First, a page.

By Patty Templeton, digital archivist, National Security Research Center
The Lab’s first director, J. Robert Oppenheimer, was a man of sonnets and scientific synthesis.
Oppenheimer’s work at Los Alamos was defined not only by physics and administrative skill, but also by a life philosophy inspired, in part, by literature. The Trinity test, which took place 76 years ago on July 16 in the New Mexico desert, epitomizes this.
Known as one of the greatest scientific achievements ever, the successful detonation of the world’s first nuclear weapon marked the dawn of the Atomic Age. Created in just 27, albeit harrowing, months, Oppenheimer and his team at the Los Alamos Lab worked nonstop on this clandestine effort to help end World War II.
As he had done throughout his life, Oppenheimer continued to foster his love of literature during the Manhattan Project. Two of his influences were John Donne and the Hindu scripture "Bhagavad-Gita." Oppenheimer recalled both during the Trinity test.
John Donne and Trinity
Seventeenth-century poet John Donne was one of Oppenheimer’s favorite writers and an inspiration during his work with the Manhattan Project.
In 1962, Manhattan Project leader Gen. Leslie Groves wrote to Oppenheimer to ask about the origins of the name Trinity. According to a copy of the letter that is a part of the collections of the Lab’s National Security Research Center, Oppenheimer said, “Why I chose the name is not clear, but I know what thoughts were in my mind. There is a poem of John Donne, written just before his death, which I know and love.” Oppenheimer then quoted the sonnet “Hymn to God, My God, in My Sickness” about a man unafraid to die because he believed in resurrection.
Oppenheimer continued, “That still does not make a Trinity, but in another, better known devotional poem Donne opens, ‘Batter my heart, three person’d God.’ Beyond this, I have no clues whatever.”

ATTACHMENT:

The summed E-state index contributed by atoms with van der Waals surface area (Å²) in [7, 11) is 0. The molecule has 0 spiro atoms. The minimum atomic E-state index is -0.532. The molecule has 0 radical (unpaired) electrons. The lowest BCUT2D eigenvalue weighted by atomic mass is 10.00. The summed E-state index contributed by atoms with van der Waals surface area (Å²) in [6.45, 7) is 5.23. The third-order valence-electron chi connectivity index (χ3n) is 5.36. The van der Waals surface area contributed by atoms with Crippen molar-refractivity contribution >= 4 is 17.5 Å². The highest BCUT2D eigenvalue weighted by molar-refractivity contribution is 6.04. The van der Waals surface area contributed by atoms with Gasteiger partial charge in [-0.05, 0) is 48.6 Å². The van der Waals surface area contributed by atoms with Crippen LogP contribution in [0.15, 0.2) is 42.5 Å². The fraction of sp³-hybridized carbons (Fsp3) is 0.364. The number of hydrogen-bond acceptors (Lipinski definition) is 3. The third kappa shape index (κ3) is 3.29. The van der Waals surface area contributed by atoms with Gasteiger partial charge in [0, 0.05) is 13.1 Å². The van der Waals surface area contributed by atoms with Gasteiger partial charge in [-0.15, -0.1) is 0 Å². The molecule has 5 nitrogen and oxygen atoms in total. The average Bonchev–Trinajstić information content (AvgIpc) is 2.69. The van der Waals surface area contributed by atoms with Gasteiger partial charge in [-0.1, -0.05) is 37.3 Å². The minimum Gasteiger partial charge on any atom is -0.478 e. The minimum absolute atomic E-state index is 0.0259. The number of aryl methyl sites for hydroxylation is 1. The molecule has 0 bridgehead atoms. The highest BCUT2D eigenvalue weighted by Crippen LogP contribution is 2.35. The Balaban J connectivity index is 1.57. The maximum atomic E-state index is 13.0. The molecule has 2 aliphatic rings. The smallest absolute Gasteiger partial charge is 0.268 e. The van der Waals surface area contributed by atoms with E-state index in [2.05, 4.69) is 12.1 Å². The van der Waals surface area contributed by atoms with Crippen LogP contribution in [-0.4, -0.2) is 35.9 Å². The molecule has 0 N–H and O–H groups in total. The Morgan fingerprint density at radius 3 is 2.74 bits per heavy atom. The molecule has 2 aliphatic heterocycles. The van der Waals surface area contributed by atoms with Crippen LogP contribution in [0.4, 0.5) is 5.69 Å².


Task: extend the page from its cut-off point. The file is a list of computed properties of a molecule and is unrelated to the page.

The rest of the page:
“Batter my heart” expresses the paradox that by being chained to God, the narrator can be set free. A great force could enthrall the narrator to do greater good. Richard Rhodes, who wrote the book "The Making of the Atomic Bomb," proposed that “the bomb for [physicist Niels] Bohr and Oppenheimer was a weapon of death that might also end war and redeem mankind.”
Bhagavad-Gita and the Bomb
Oppenheimer’s copy of "Bhagavad-Gita," translated by Arthur W. Ryder, is part of the collections at the Lab’s Bradbury Science Museum in Los Alamos. Oppenheimer’s handwritten initials appear in the upper right corner of the front endpapers. The book is just one of two of his personal items that the Lab owns, the other being his office chair.
Oppenheimer wanted to read the "Bhagavad-Gita" in the original Sanskrit, which is the primary sacred language of Hinduism. So, as a professor at Berkeley before his time at Los Alamos, he sat in on Sanskrit classes with Arthur W. Ryder, who had published an English translation of the "Bhagavad-Gita". It was a book Oppenheimer would gift to colleagues and friends for the rest of his life.
The "Bhagavad-Gita" expresses a life structured by action. One should detach from desired outcomes and work. The poetic Hindu text is a conversation between Prince Arjuna and the deity Lord Vishnu. Arjuna is anguished at the idea of slaying friends and cousins in war. Vishnu convinces Arjuna to disregard emotional attachments and fear of mistakes. To uphold dharma, the power which upholds the cosmos and society, Arjuna must do his duty, which is fight.
Preparing for Trinity, Oppenheimer’s thoughts were on the success of the test and the impact of the bomb on his life and the world. Vannevar Bush, the director of the Office of Scientific Research and Development (OSRD) and chairman of the National Defense Research Committee (NDRC), said of Oppenheimer in his 1970 memoir, "Pieces of the Action": “I simply record a poem, which [Oppenheimer] translated from the Sanscrit [sic], and which he recited to me two nights before [Trinity]: